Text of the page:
After I finish developing an eLearning module I am always wondering if the final product represents a good design. So far project stakeholders are really happy with what I have created but I wanted to measure with a checklist or some sort of evaluation tool if the design was good, and I found what I consider a “wonderful tool” (like everything Cathy Moore creates 🙂 ) called “Checklist for a strong learning design” (Moore, 2015).
I took her tool and I wrote it in excel and I added a point system in the spectrum section to get at the end a score, where the maximum possible score is 70.
|Checklist for strong learning design|
|No.||Action-oriented materials||Spectrum||Information dump|
|1||The goal of the project is to change performance in a visible, measurable way.||The goal of the project is to transfer information into people’s brains.|
|2||Objectives used to design the materials describe visible, on-the-job behaviours that are necessary to reach the project goal (“sell”, “lead”, “encrypt”, “schedule”, “design”).||Objectives describe knowledge (“understand”). If behaviours are described, they are behaviours that happen during a test (“identify”, “explain”, “define”).|
|3||The format of the materials (webinar, PDF, etc.) is determined by the type of activities and users’ needs.||The format of the materials is determined by tradition, the LMS, or what’s most convenient for the client.|
|4||The materials feel like one immersive, challenging activity or a series of activities with little interruption.||The materials feel like a presentation that’s occasionally interrupted by a quiz.|
|5||The authors appear to respect the learners’ intelligence and previous experience.||The authors appear to doubt the learners’ ability to draw conclusions and assume they have no experience.|
|6||Activities make people practice making decisions like the ones they make on the job.||Activities are quizzes, trivia games, or other knowledge checks that don’t happen on the job.|
|7||Activity feedback shows people what happens as a result of their choice; they draw conclusions from the result.||Activity feedback explicitly tells people “correct” or “incorrect”; they aren’t allowed to draw conclusions.|
|8||People can prove that they already know material and skip it.||Everyone is required to view every bit of information regardless of their existing knowledge or performance on activities.|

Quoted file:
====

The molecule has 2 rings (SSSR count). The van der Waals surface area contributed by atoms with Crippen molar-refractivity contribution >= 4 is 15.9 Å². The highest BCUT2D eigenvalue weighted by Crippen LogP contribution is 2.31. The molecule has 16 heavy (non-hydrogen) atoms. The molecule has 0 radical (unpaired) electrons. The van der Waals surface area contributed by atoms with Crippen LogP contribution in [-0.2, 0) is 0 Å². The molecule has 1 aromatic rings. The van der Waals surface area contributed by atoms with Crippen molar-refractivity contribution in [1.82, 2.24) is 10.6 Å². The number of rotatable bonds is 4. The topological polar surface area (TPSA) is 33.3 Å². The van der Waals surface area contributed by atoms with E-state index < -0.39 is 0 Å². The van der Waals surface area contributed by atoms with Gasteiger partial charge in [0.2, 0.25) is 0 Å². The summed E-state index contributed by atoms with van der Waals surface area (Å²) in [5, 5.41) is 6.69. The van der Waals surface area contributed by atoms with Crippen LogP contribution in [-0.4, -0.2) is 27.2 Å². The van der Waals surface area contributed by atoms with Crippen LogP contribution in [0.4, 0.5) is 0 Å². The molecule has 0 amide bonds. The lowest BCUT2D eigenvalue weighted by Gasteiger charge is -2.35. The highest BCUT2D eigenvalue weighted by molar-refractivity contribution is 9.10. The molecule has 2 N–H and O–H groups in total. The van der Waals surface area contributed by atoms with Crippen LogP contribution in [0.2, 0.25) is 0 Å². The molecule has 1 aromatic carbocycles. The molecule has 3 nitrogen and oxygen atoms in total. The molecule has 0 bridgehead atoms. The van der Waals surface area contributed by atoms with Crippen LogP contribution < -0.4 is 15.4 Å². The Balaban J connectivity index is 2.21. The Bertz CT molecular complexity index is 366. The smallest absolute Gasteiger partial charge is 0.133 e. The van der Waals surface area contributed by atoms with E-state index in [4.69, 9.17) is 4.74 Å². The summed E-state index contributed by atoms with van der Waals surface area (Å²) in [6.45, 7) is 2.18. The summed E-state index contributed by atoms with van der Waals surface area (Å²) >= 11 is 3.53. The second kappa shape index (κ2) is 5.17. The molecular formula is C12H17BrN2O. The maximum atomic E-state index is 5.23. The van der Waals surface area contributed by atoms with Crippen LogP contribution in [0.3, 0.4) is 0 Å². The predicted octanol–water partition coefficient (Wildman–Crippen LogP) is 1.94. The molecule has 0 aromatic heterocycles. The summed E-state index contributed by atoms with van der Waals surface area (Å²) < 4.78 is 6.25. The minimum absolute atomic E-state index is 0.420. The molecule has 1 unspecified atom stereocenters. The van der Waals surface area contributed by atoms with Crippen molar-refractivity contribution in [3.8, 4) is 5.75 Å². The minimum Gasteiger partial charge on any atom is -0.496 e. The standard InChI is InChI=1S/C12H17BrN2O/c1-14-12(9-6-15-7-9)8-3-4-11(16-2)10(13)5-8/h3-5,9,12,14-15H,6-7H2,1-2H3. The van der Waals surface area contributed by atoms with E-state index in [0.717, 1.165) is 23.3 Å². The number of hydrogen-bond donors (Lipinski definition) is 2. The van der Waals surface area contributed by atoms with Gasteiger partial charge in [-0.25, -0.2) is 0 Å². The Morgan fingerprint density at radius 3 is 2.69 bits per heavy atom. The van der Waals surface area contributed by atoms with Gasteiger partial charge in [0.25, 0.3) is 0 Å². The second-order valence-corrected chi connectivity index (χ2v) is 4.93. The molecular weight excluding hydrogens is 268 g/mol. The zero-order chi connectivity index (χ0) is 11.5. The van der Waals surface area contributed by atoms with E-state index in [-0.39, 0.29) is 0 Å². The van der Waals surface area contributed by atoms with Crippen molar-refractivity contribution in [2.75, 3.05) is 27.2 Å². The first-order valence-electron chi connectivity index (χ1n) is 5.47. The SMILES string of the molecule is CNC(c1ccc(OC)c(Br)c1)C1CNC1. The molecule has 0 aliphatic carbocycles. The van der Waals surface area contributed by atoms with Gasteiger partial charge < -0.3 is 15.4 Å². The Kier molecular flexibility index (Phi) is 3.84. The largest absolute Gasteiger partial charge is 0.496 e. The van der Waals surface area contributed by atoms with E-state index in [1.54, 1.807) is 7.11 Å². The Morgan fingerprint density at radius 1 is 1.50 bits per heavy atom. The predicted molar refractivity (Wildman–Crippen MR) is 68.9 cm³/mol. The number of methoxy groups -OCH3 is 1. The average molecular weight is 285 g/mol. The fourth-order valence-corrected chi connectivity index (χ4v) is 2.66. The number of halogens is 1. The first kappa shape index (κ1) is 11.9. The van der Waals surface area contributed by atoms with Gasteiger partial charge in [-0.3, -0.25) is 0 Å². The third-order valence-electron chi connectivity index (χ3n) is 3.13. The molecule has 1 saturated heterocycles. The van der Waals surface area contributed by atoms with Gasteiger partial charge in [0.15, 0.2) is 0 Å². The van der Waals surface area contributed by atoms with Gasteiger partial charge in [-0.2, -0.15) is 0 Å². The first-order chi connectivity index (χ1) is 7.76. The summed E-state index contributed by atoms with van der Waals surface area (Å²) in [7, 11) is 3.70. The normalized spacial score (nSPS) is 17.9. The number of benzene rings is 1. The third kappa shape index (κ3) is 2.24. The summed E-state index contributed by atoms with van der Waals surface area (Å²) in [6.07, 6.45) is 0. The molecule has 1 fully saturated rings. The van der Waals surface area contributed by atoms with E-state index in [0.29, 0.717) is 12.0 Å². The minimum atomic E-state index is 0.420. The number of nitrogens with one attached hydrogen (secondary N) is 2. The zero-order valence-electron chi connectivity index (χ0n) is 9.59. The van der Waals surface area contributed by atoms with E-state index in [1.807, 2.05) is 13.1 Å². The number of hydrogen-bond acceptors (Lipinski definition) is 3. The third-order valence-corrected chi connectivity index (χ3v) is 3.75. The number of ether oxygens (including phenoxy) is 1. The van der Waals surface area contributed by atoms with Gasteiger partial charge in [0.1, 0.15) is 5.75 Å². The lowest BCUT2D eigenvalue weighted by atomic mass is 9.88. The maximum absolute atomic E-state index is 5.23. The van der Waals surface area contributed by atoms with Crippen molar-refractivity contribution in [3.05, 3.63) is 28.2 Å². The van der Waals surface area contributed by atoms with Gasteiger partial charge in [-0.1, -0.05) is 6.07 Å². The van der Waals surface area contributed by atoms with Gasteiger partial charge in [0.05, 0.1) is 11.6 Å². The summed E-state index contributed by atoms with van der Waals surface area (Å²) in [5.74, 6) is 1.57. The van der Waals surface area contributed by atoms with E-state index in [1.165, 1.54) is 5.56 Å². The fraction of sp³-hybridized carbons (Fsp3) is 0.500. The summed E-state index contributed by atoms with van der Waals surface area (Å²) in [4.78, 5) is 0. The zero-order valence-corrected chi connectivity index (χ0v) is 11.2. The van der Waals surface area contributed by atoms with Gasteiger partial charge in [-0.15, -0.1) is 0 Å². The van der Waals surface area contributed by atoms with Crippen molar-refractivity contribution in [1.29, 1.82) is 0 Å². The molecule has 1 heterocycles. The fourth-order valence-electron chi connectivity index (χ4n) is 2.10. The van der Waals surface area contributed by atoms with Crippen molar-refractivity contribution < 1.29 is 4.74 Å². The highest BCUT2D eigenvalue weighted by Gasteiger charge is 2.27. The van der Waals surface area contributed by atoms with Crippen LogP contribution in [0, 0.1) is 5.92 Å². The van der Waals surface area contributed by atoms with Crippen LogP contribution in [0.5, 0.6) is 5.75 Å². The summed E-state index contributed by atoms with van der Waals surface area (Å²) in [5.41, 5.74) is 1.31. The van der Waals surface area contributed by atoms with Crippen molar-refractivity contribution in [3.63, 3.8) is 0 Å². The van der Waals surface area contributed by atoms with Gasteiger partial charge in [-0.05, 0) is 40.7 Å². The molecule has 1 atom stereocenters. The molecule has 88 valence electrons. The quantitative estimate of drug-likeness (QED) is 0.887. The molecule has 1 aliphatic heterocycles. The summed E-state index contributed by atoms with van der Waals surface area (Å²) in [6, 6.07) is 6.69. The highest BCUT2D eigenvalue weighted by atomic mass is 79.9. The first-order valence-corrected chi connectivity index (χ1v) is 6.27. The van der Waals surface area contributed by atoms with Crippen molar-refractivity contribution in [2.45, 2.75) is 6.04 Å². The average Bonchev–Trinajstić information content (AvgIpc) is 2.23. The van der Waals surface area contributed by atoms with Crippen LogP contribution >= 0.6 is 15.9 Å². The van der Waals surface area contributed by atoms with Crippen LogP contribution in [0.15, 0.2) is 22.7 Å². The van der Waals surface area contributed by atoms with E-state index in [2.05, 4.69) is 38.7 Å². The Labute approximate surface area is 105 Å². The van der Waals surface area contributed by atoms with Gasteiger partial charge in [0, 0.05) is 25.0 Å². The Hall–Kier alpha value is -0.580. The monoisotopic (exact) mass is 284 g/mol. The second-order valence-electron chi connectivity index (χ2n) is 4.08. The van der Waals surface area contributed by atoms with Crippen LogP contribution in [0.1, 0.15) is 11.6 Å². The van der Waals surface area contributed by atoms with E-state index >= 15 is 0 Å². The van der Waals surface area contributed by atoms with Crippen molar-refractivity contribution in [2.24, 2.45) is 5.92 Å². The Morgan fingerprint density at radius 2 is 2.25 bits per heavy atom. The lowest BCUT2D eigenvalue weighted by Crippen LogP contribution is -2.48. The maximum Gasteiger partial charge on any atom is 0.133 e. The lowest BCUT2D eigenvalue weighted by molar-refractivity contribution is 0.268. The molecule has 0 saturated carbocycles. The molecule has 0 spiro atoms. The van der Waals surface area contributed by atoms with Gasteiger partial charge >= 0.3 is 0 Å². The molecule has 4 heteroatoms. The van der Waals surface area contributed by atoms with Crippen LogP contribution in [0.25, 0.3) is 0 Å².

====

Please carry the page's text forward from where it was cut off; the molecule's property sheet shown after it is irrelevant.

|9||Reference information is supplied outside the activity in job aids; people practice using the job aids in activities.||Reference information is delivered through the course or training; people are expected to memorize it or come back to the course for review.|
|10||Characters are believable; they face complex, realistic challenges with emotionally compelling consequences.||Characters seem fake (e.g.’ preachy or clueless); their challenges are minor and are presented as intellectual exercises.|
|11||Visuals are used to convey meaning.||Visuals are used as “spice”.|
|12||Photos of people show humans with realistic expressions. Illustrations appear intended for grownups.||Visuals of people are stock photo models who are over-acting or childish cartoons.|
|13||In eLearning, audio narration is used only for:
> Dramatic realism (e.g. characters’ voices in a scenario).
> Explanations of complex or rapidly-changing graphics.
> Motivational messages and explanations from people who really exist (e.g. CEO, subject matter expert).
|Audio narration is used to:
> Deliver information while displaying simple, static screens.
> Redundantly read text on the screen.
> Lecture people about what they should or shouldn’t do.
|14||The writing is concise, uses contractions, and sounds like a magazine (Flesch Reading Ease score of 50 or higher in Word).||The writing is wordy and stiff; it sounds like a textbook or insurance policy (Flesch Reading Ease score of 49 or lower in Word).|
|TOTAL (Out of 70)||0|
With this checklist I can go through different aspects of the course design, give a score and then determine if the design is more an information dump or an action-oriented course. The idea is to build better eLearning products that are more in the spectrum of action-oriented courses. Of course, I am still learning and I think my first products unfortunately are in the “information dump” side but one of the last project I created got a score of 54 out 70 which is not too bad.
This evaluating exercise made me think on new design strategies I should consider in my next projects and how I can build better and stronger courses to achieve the maximum of 70 points.
Thanks Cathy Moore for all the work you do and for making the work of instructional designers a lot easier 😀
Reference: Moore, C. (2011). Checklist for strong learning design. Retrieved from http://blog.cathy-moore.com/2011/07/checklist-for-strong-elearning/